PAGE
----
Norman Borlaug passed away yesterday. Dr. Borlaug was the key contributor to the so-called Green Revolution, that brought great food security to countries such as Mexico, Pakistan, and India. He was a clever and innovative plant breeder and a great champion for the use of high-yielding crop varieties in agriculture.
He was also an outspoken proponent of biotechnology. As he stated in this short interview:
“I have devoted my life to the global challenge of providing adequate food production for a growing world population. Forty years ago, a Green Revolution was started using improved seed and fertilizer, helping dramatically increase the harvest while sparing forest and natural areas from the plow. It took both the scientific advances and the changes in economic policies by leaders to allow for the adoption of the Green Revolution technologies by millions of hungry farmers.
Over the past decade, we have been witnessing the success of plant biotechnology. This technology is helping farmers throughout the world produce higher yield, while reducing pesticide use and soil erosion. The benefits and safety of biotechnology has been proven over the past decade in countries with more than half of the world’s population. What we need is courage by the leaders of those countries where farmers still have no choice but to use older and less effective methods. The Green Revolution and now plant biotechnology are helping meet the growing demand for food production, while preserving our environment for future generations.”
From his foreword to “The Frankenfood Myth: How Protest and Politics Threaten the Biotech Revolution” by Henry Miller and Greg Conko (Praeger Publishers, 2004):
“As a plant pathologist and breeder, I have seen how the skeptics and critics of the new biotechnology wish to postpone the release of improved crop varieties in the hope that another year’s, or another decade’s, worth of testing will offer more data, more familiarity, more comfort. But more than a half-century in the agricultural sciences has convinced me that we should use the best that is at hand, while recognizing its imperfections and limitations. Far more often than not, this philosophy has worked, in spite of constant pessimism and scare-mongering by critics.
I am reminded of our using the technology at hand to defeat the specter of famine in India and Pakistan in the 1950s and early 1960s. Most “experts” thought that mass starvation was inevitable, and environmentalists like Stanford’s Paul Ehrlich predicted that hundreds of millions would die in Africa and Asia within just a few years “in spite of any crash programs embarked upon.” The funders of our work were cautioned against wasting resources on a problem that was insoluble.
Nevertheless, in 1963, the Rockefeller Foundation and the Mexican government formed the International Maize and Wheat Improvement Center (known by its Spanish acronym CIMMYT) and sent my team to South Asia to teach local farmers how to cultivate high-yield wheat varieties. As a result, Pakistan became self sufficient in wheat production by 1968 and India a few years later.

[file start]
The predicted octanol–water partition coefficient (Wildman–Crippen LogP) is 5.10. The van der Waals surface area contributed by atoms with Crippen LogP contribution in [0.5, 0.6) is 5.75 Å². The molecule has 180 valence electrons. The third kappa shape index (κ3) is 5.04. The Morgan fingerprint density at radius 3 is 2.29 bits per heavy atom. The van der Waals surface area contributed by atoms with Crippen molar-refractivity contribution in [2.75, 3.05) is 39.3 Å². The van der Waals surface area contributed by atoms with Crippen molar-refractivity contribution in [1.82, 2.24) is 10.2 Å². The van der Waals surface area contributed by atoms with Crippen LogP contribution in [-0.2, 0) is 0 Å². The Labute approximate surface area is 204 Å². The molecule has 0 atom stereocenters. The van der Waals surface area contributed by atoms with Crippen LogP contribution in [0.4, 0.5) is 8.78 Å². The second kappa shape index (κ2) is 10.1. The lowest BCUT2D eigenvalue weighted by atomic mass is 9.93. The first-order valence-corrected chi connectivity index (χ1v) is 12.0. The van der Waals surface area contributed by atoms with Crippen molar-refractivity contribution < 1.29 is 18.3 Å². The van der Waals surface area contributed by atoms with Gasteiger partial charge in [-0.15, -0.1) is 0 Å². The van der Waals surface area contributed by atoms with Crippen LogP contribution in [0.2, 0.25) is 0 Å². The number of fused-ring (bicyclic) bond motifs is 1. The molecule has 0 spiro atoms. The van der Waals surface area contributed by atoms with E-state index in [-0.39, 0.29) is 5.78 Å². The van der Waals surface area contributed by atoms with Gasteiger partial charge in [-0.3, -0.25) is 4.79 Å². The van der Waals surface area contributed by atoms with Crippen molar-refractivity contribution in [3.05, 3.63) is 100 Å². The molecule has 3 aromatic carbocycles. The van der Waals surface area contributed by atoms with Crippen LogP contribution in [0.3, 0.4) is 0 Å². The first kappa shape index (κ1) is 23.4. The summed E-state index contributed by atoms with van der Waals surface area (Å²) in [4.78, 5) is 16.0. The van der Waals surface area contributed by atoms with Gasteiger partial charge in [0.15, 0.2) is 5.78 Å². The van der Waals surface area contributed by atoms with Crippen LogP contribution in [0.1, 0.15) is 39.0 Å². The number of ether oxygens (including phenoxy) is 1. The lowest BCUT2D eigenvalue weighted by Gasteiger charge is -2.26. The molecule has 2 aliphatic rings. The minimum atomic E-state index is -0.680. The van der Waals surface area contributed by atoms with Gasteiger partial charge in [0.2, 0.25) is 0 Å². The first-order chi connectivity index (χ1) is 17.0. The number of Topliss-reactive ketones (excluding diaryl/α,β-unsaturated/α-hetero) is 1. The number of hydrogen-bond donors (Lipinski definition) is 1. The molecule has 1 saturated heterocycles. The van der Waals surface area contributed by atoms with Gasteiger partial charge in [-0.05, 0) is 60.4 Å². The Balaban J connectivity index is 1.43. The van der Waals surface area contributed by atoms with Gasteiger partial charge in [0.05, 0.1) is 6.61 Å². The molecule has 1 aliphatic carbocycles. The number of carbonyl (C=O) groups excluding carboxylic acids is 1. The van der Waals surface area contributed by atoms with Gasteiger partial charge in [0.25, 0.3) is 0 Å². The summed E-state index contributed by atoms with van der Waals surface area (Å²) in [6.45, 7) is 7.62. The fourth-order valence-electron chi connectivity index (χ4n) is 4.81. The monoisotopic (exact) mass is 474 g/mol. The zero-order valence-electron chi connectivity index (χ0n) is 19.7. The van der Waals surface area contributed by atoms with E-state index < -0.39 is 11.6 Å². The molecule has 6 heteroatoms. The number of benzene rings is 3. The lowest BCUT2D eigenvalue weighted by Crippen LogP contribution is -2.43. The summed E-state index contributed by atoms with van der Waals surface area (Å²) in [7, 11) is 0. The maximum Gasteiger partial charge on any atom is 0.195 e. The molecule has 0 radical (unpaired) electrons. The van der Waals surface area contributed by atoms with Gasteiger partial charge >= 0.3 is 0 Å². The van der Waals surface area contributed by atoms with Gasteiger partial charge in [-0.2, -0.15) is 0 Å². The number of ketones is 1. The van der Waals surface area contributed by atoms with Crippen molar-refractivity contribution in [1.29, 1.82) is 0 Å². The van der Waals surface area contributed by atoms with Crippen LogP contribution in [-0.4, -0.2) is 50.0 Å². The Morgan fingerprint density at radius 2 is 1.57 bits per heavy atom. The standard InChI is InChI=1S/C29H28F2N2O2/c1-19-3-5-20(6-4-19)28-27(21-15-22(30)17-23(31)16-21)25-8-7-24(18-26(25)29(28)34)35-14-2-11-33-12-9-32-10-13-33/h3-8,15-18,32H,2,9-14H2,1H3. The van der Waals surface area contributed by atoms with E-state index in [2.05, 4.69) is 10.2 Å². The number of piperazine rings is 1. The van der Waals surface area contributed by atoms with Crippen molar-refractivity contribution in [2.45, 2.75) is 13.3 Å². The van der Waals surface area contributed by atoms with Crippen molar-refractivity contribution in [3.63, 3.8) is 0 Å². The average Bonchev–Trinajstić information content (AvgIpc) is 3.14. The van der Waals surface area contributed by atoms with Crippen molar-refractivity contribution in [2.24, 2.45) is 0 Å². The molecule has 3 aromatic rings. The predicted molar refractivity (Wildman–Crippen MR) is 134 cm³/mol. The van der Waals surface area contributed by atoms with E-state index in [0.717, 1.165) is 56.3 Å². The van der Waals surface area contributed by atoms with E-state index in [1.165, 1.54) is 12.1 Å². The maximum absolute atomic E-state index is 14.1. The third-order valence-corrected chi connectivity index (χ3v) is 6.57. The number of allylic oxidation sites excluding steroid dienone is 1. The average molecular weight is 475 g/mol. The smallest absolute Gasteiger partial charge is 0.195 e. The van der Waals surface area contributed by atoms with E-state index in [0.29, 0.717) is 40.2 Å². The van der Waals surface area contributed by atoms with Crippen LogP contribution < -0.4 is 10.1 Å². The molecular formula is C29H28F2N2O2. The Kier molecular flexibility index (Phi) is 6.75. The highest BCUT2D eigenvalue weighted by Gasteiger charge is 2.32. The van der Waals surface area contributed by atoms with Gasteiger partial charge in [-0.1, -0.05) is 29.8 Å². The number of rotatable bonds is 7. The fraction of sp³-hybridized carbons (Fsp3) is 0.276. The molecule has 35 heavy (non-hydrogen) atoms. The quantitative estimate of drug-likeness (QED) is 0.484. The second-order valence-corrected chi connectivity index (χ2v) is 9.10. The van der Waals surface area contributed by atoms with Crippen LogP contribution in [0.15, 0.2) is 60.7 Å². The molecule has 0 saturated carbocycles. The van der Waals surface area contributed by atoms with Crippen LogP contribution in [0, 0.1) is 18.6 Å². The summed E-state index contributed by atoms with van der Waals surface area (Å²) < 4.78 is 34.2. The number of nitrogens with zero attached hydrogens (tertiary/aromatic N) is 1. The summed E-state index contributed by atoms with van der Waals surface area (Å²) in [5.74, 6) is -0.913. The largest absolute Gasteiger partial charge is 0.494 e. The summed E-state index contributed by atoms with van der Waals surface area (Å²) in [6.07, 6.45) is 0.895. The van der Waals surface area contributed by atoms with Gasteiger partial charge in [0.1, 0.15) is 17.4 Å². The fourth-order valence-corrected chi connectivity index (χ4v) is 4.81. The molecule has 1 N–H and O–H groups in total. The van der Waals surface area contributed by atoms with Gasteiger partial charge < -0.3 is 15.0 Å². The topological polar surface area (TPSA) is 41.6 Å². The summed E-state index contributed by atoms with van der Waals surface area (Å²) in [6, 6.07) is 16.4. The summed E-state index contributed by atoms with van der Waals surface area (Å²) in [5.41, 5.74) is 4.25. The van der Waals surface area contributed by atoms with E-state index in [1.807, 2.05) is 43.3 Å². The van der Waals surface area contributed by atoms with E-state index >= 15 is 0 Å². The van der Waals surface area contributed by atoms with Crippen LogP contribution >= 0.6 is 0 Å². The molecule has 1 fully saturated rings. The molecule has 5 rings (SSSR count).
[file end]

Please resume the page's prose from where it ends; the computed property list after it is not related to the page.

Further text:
As we created what became known as the “Green Revolution,” we confronted bureaucratic chaos, resistance from local seed breeders, and centuries of farmers’ customs, habits, and superstitions. We surmounted these difficult obstacles because something new had to be done. Who knows how many would have starved if we had delayed commercializing the new high-yielding cereal varieties and improved crop management practices until we could perform tests to rule out every hypothetical problem, and test for vulnerability to every conceivable type of disease and pest? How much land for nature and wildlife habitat, and topsoil would have been lost if the more traditional, lowyield practices had not been supplanted?
At the time, Forrest Frank Hill, a Ford Foundation vice president, told me, “Enjoy this now, because nothing like it will ever happen to you again. Eventually the naysayers and the bureaucrats will choke you to death, and you won’t be able to get permission for more of these efforts.” Hill was right. His prediction anticipated the gene-splicing era that would arrive decades later. As Henry Miller and Gregory Conko describe in this volume, the naysayers and bureaucrats have now come into their own. If our new varieties had been subjected to the kinds of regulatory strictures and requirements that are being inflicted upon the new biotechnology, they would never have become available.”
Dr. Borlaug had been suggested at times to be the greatest living American. Given the scope of his accomplishments, it’s hard to argue with this.